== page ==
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The Unstoppable Gravy Express said on December 11th, 2012 at 11:04 am

(Lords of Waterdeep is one of the better attempts to turn Caylus and Ticket to Ride into something more themey)

FIFY

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mygif

I’m trying to think of what Lords of Waterdeep and Ticket to Ride have in common and nope, not a hell of a lot.

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The Unstoppable Gravy Express said on December 11th, 2012 at 11:35 am

Insofar as you have small- and large-scoring Quests/Tickets, and if you dink around all game with small-scoring Quests/Tickets, you will lose handily.

At first you might think it is equally valid to go for either lots of small Quests/Tickets or a few big Quests/Tickets, but in reality you need the big Quests/Tickets to win.

Plus I hear there’s a Lords of Waterdeep: Marklin Edition coming out.

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mygif

Has anyone here played Alchemist? I’m thinking of getting it for my father for Christmas, but Boardgamegeek reviews are mixed. The strange but simple gameplay sounds like it’ll appeal to him, but I could go for a second opinion.

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A much-appreciated read!

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Isn’t there something kind of problematic about a game that turns chattel slavery into a mechanic? I find that board games, in their drive toward finding narrative justification for sweeping (and often literally global/mappable) economies, can at times maintain a certain romantic view of European imperialism, so this might just be an instance of subtext becoming text, but it strikes me as more than mildly problematic to design a game in which your ability to deploy/control a slave population–based, if only in abstract on the historical suffering of the myriad victims of Atlantic slavery–becomes nothing more than a source of positive entertainment.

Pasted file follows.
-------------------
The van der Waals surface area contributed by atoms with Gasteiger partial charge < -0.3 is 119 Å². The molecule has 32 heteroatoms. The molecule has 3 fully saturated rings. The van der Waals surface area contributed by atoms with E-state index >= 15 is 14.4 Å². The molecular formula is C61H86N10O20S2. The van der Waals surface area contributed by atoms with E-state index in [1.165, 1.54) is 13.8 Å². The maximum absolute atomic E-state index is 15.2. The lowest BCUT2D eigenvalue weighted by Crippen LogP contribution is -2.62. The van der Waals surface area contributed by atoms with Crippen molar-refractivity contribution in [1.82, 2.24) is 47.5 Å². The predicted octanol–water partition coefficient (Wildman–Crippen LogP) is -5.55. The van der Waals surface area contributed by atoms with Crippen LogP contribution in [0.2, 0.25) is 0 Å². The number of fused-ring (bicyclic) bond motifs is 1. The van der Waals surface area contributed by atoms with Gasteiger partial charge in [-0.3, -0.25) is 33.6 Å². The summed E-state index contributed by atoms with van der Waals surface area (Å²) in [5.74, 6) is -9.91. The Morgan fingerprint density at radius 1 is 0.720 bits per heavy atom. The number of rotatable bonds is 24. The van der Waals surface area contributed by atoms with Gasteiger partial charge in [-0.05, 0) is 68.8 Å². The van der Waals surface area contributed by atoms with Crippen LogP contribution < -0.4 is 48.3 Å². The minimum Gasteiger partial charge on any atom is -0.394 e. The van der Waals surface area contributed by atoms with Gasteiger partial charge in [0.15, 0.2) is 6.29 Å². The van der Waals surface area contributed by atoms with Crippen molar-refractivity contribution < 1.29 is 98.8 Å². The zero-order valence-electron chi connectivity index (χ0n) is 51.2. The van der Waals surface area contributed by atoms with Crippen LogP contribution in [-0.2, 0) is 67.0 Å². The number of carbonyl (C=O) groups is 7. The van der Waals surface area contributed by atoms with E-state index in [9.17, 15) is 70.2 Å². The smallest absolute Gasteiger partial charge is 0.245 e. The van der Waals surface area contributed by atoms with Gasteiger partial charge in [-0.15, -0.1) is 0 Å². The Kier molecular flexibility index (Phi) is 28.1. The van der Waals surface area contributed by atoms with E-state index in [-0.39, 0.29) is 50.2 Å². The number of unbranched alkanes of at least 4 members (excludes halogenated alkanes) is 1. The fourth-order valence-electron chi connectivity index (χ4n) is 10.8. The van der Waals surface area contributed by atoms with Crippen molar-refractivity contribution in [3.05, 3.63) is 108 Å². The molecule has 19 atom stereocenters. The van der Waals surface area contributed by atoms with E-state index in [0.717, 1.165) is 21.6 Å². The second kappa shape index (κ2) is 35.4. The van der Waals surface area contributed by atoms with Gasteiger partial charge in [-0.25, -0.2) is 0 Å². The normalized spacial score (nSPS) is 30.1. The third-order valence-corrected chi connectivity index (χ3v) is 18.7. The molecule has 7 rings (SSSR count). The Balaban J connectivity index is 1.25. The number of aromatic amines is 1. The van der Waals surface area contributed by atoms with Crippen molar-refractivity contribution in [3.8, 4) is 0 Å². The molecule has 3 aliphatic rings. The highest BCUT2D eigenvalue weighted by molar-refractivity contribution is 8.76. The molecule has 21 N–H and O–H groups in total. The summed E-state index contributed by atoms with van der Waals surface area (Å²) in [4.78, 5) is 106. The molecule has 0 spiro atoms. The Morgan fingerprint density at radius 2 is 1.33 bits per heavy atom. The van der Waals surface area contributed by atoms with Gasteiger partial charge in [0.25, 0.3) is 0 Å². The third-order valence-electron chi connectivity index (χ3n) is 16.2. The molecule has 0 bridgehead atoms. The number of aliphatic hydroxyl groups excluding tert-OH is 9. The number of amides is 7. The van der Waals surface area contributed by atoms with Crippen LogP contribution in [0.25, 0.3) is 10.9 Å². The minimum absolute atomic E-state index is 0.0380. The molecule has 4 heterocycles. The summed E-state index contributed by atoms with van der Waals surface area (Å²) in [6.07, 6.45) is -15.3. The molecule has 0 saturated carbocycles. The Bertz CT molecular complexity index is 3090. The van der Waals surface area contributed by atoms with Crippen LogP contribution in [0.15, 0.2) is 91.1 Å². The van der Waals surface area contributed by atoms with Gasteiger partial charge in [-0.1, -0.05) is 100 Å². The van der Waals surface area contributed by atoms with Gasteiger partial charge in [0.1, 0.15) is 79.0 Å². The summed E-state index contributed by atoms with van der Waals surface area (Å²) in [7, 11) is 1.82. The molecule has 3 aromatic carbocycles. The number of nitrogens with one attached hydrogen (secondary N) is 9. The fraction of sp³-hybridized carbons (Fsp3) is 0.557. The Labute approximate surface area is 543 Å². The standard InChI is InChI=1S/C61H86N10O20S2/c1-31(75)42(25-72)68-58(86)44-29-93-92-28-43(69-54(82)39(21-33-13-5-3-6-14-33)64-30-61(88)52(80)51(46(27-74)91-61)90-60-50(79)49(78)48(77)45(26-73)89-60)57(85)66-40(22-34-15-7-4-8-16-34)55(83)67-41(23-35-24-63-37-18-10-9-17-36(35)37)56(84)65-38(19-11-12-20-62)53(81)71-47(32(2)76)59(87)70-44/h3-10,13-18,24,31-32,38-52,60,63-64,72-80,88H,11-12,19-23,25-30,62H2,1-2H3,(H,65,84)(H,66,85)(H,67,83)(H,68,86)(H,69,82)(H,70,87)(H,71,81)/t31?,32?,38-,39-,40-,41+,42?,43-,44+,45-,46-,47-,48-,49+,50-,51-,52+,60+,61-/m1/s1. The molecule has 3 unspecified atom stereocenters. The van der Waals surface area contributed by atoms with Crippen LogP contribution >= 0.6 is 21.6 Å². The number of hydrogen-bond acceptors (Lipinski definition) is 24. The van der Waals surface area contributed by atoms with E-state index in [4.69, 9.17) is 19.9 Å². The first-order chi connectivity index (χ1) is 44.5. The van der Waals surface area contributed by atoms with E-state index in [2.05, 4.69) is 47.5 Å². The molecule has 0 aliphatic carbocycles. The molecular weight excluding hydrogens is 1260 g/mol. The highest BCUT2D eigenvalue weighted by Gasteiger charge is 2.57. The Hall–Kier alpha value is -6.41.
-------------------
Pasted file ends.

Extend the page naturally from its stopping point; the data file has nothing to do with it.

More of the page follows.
Speaking as somebody who feels uncomfortable playing Puerto Rico, I will admit to not having played this game; if somebody can correct this, I would very much appreciate it. I’m not familiar enough with the board game community to know what is or isn’t being said about this game. All I can think of is that, were a videogame to try and pull this off, there would be some tangible cultural conversation; I hope that something similar has happened here.

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mygif

“…historical suffering of the myriad victims…nothing more than a source of positive entertainment.”

This is worth thinking about, bearing in mind that even more common are boardgames about all-out, globe-spanning war.

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